Verbum sat sapienti
At the beginning of this book, I said I would talk about hardware, not software. There are many good books already written on C programming, embedded firmware development in C, porting Linux, coding in Python, writing Java software, and so on. However, there is one software topic that is rare, and chances are you may not happen upon it or become exposed to it. And that is a pity, because for the hardware developer, this topic can be very important. It is the programming language, Forth. So, I will break with the general “stuff you can kick” theme of this book to give you an overview of this important language.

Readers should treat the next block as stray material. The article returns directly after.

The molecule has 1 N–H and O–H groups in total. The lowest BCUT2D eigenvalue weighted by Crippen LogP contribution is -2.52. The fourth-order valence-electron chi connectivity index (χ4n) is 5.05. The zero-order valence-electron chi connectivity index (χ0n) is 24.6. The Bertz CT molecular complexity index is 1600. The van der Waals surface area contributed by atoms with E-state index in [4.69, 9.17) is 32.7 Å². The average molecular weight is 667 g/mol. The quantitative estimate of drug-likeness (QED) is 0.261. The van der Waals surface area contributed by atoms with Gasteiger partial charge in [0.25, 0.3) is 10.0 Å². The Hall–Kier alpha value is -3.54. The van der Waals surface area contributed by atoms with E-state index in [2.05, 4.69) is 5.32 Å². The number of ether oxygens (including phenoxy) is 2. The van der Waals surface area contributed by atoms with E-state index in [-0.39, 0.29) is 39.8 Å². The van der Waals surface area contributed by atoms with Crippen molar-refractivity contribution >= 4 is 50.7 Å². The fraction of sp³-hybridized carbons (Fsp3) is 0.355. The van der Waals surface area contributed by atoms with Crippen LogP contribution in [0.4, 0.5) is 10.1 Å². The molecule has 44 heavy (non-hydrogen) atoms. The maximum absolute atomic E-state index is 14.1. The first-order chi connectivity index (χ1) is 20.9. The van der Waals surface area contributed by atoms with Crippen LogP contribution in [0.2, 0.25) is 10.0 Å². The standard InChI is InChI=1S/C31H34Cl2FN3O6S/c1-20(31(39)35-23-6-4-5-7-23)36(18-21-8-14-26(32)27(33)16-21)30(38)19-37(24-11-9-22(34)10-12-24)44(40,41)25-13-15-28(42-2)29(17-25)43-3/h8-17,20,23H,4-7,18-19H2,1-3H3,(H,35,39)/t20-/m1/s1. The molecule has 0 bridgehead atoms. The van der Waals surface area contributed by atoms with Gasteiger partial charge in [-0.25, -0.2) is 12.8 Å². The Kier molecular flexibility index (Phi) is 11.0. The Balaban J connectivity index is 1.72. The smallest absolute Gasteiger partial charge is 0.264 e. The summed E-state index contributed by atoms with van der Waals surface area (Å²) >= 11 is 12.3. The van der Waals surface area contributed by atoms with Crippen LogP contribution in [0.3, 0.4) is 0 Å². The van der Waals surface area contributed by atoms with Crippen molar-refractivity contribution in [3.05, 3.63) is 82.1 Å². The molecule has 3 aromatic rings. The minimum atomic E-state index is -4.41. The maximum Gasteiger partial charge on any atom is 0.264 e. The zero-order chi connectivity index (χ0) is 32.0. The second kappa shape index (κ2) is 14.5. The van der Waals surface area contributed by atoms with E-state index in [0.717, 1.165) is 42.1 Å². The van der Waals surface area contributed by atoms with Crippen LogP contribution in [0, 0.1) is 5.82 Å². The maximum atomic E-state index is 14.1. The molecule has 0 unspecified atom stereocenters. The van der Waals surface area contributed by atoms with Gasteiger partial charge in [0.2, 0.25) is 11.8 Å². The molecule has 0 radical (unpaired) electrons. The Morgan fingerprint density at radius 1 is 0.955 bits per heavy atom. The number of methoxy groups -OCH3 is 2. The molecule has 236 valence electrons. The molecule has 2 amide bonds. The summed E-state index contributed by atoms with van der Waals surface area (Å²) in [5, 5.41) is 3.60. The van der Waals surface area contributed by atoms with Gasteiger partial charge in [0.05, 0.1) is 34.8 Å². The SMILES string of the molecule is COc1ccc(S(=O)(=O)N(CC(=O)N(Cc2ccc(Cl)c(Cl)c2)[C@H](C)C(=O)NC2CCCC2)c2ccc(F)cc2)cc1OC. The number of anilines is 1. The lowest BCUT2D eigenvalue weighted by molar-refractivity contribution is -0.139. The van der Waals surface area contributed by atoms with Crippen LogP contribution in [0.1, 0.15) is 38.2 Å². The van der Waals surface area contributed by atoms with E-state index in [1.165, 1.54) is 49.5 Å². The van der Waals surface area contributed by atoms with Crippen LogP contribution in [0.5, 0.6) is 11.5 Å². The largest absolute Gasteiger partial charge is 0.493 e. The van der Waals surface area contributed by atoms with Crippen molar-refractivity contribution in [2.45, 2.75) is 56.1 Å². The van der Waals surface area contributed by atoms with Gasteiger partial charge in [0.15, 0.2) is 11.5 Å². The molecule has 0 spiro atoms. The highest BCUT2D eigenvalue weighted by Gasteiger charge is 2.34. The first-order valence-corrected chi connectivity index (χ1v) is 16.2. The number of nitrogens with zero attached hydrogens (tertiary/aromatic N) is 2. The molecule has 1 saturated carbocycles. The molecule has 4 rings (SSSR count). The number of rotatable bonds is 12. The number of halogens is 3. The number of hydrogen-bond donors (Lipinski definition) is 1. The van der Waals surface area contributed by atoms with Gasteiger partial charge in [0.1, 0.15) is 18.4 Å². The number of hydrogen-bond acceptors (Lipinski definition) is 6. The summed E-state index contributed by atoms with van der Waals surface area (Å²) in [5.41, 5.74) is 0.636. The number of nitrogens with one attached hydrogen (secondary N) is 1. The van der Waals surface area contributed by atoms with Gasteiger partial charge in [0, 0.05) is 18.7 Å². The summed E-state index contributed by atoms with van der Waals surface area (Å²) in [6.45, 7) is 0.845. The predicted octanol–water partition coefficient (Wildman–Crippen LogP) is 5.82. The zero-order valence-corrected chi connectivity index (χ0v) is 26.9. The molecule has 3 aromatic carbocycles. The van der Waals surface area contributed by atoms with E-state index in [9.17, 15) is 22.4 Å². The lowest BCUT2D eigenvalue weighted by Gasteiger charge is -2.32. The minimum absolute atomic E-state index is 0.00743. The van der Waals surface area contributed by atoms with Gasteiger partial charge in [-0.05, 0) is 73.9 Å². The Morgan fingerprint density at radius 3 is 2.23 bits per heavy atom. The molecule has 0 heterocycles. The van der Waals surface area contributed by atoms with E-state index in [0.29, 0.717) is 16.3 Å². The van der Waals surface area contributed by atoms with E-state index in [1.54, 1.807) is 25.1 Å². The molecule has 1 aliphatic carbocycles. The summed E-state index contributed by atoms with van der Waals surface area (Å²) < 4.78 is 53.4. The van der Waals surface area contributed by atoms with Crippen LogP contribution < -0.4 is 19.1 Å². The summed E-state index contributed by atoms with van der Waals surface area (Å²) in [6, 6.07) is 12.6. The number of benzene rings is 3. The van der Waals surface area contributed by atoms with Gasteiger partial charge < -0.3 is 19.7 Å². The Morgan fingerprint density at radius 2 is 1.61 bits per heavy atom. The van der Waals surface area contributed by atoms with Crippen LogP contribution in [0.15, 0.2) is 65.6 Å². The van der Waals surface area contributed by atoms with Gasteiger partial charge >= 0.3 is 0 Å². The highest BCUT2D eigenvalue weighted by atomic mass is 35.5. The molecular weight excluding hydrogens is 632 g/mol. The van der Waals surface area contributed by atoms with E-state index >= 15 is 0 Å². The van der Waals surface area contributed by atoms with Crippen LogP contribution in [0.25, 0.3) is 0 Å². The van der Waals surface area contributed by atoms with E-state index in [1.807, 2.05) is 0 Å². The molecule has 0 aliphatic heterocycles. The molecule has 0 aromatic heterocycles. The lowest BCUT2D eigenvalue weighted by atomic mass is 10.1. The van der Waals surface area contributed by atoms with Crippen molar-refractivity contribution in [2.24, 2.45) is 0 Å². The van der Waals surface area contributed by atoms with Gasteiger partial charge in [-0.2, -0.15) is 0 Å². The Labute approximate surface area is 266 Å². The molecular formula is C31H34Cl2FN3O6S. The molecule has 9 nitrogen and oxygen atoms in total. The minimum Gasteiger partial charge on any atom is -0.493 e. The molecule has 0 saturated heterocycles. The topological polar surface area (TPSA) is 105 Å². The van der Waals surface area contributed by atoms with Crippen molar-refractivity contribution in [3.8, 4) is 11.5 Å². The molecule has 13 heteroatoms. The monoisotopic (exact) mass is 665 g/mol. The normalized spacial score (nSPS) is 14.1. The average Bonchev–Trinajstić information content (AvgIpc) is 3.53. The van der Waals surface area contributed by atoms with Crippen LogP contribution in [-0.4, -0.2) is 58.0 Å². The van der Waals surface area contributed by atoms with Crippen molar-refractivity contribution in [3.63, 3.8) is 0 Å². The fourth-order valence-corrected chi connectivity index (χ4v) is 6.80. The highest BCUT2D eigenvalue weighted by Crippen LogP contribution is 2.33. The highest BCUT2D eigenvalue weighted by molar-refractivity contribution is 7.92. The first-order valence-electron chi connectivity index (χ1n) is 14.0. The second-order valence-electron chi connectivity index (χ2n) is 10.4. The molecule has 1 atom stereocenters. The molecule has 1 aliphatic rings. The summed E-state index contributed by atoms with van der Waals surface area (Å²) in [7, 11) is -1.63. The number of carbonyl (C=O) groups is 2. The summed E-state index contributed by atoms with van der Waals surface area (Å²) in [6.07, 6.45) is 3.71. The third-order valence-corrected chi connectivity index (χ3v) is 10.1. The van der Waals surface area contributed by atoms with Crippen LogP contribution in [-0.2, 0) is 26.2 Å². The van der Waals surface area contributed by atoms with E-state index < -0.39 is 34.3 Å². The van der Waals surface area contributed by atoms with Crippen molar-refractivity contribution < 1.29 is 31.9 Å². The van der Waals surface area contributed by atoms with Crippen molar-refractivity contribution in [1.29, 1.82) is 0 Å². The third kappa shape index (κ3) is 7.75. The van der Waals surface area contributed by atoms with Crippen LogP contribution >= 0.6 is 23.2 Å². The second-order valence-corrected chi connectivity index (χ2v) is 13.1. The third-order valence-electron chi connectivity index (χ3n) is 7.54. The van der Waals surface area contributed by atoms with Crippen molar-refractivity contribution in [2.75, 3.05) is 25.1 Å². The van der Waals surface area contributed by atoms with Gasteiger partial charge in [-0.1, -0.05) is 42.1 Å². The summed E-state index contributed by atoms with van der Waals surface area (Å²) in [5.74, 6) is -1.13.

Forth was originally written by Charles (Chuck) Moore (http://www.colorforth.com/bio.html) in 1970 to control the 30 ft telescope at the Kitt Peak Observatory. When he created Forth, Charles Moore envisioned that the “fourth” generation of computers would be distributed controllers, in essence embedded systems, although that term had not yet been invented. Hence, he called his programming language “Fourth.” However, since the machine that was used for development allowed only five-character filenames, the programming language became simply Forth. The name has stuck ever since.
Forth is unlike any other conventional programming language (although there are some vague similarities to Adobe’s PostScript). Forth is an extensible, highly interactive, stack-based language. It is extremely efficient and extremely ...